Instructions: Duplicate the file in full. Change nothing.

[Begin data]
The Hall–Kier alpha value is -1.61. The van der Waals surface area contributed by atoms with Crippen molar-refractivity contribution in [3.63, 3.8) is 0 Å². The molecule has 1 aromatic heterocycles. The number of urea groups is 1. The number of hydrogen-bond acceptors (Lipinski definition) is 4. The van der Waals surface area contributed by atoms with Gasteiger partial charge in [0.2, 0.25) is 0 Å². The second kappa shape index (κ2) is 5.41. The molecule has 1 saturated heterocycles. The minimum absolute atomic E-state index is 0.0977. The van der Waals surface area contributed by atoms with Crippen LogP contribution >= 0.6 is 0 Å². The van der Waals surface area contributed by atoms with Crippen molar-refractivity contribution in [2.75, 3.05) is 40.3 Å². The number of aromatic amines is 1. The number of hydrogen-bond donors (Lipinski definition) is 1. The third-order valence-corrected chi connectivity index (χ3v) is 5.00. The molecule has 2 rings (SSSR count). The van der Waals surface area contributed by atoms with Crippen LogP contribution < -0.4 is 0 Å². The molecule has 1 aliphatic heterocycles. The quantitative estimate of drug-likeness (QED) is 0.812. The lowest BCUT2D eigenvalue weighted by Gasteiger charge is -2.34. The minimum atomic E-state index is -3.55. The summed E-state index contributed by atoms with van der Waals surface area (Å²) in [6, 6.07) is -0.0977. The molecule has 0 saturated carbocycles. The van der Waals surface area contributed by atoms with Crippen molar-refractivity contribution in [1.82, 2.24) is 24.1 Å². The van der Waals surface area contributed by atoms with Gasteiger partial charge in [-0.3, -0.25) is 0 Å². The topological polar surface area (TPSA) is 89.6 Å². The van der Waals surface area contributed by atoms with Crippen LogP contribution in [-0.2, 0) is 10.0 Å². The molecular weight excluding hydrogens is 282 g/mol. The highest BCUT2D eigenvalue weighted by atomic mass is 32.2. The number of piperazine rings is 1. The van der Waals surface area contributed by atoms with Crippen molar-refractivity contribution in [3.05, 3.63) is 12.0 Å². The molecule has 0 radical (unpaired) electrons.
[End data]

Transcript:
The Hall–Kier alpha value is -1.61. The van der Waals surface area contributed by atoms with Crippen molar-refractivity contribution in [3.63, 3.8) is 0 Å². The molecule has 1 aromatic heterocycles. The number of urea groups is 1. The number of hydrogen-bond acceptors (Lipinski definition) is 4. The van der Waals surface area contributed by atoms with Gasteiger partial charge in [0.2, 0.25) is 0 Å². The second kappa shape index (κ2) is 5.41. The molecule has 1 saturated heterocycles. The minimum absolute atomic E-state index is 0.0977. The van der Waals surface area contributed by atoms with Crippen LogP contribution >= 0.6 is 0 Å². The van der Waals surface area contributed by atoms with Crippen molar-refractivity contribution in [2.75, 3.05) is 40.3 Å². The number of aromatic amines is 1. The number of hydrogen-bond donors (Lipinski definition) is 1. The third-order valence-corrected chi connectivity index (χ3v) is 5.00. The molecule has 2 rings (SSSR count). The van der Waals surface area contributed by atoms with Crippen LogP contribution < -0.4 is 0 Å². The molecule has 1 aliphatic heterocycles. The quantitative estimate of drug-likeness (QED) is 0.812. The lowest BCUT2D eigenvalue weighted by Gasteiger charge is -2.34. The minimum atomic E-state index is -3.55. The summed E-state index contributed by atoms with van der Waals surface area (Å²) in [6, 6.07) is -0.0977. The molecule has 0 saturated carbocycles. The van der Waals surface area contributed by atoms with Crippen molar-refractivity contribution in [1.82, 2.24) is 24.1 Å². The van der Waals surface area contributed by atoms with Gasteiger partial charge in [-0.3, -0.25) is 0 Å². The topological polar surface area (TPSA) is 89.6 Å². The van der Waals surface area contributed by atoms with Crippen LogP contribution in [-0.2, 0) is 10.0 Å². The molecular weight excluding hydrogens is 282 g/mol. The highest BCUT2D eigenvalue weighted by atomic mass is 32.2. The number of piperazine rings is 1. The van der Waals surface area contributed by atoms with Crippen molar-refractivity contribution in [3.05, 3.63) is 12.0 Å². The molecule has 0 radical (unpaired) electrons.